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How do you shred documents in compliance with GDPR?

All entities that collect and process personal data are required to protect that data from unauthorised access. The introduction of the GDPR aims to regulate the secure use, storage and disposal of personal data. Find out how the destruction of data stored on various media should take place in accordance with the current regulation.


Document shredding under GDPR - what do we need to know?

The Data Protection Regulation has been in force since 25 May 2018 in all countries of the European Union. It aims to protect individuals in relation to the proliferation of database processing. The regulation regulates how companies and institutions can collect, transfer and dispose of the information collected. The regulations apply to all data carriers, both digital and physical.


Document destruction must result in the irreversible destruction of the media in such a way that sensitive data cannot be reconstructed. At this point, it is worth mentioning that the regulation does not precisely define the method of destruction itself.


According to the provisions of the GDPR, documents such as:

  • contractual documentation,
  • statements and accounting records,
  • invoices and receipts,
  • notes,
  • personalised documents (including advertising),
  • tax data,
  • copies and printouts of poor quality.

A company can be fined up to 4% of its annual revenue or up to €20 million for breaching the basic data protection principles or unlawfully sharing data. A fine of 2% of annual revenue or €10 million is in turn envisaged if deficiencies in protection systems are detected. In view of the financial consequences, as well as the potential consequences of leaking customer data, any entity processing personal data should comply with the principles of proper destruction of records.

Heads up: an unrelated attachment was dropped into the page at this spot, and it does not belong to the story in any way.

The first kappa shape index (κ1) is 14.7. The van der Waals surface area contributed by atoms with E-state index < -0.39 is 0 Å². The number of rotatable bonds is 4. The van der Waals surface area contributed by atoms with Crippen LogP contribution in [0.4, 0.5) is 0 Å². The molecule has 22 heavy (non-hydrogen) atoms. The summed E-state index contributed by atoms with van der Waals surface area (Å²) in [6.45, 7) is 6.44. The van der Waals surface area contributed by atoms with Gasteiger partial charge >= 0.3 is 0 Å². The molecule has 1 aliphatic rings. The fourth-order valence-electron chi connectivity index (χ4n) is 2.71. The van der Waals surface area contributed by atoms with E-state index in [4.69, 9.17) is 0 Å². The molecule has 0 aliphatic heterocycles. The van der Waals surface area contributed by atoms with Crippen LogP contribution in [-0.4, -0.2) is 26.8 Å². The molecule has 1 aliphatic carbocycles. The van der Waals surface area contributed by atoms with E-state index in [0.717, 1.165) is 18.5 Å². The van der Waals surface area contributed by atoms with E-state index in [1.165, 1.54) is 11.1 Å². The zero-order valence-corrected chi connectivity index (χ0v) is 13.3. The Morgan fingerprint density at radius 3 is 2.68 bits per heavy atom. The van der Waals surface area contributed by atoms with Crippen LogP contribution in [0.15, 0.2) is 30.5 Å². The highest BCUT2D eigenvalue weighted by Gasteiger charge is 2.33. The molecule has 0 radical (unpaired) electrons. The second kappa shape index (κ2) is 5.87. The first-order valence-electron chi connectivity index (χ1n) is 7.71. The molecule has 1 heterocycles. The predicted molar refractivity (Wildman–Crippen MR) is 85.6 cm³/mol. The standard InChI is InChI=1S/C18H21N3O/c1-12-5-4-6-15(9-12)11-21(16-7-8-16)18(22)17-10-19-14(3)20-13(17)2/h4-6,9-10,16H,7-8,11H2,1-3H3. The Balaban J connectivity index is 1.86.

Document shredding under GDPR
The media should be destroyed permanently so that the reconstruction of intelligent data is impossible

How long can data be stored under the GDPR?

According to Article 5 of the GDPR, documents with personal data may not be kept longer than necessary. A given entity may therefore only keep personal data for the period required to fulfil the purpose for which they were collected. However, the Regulation does not specify a maximum length of time for their storage. The information clause concerning the data processing shall not contain the information that the data shall be stored indefinitely. The controller shall be obliged to determine the time after which the data will be deleted.


A guideline for how long we should keep data may be other specific provisions. For example, Article 189g §1 of the Code of Administrative Procedure states that an administrative fine may not be imposed if 5 years have elapsed from the date of the breach of the law or the occurrence of the consequences of the breach of the law. On this basis, we can assume that we should keep data such as invoices and receipts in our company for 5 years. As a second example, let us use Article 94(9b) of the Labour Code. It indicates that employee records should be kept for the entire period of employment and for 10 years, counting from the end of the calendar year in which the employment relationship was terminated (unless other provisions stipulate otherwise).


Outsourced document shredding - is it worth it?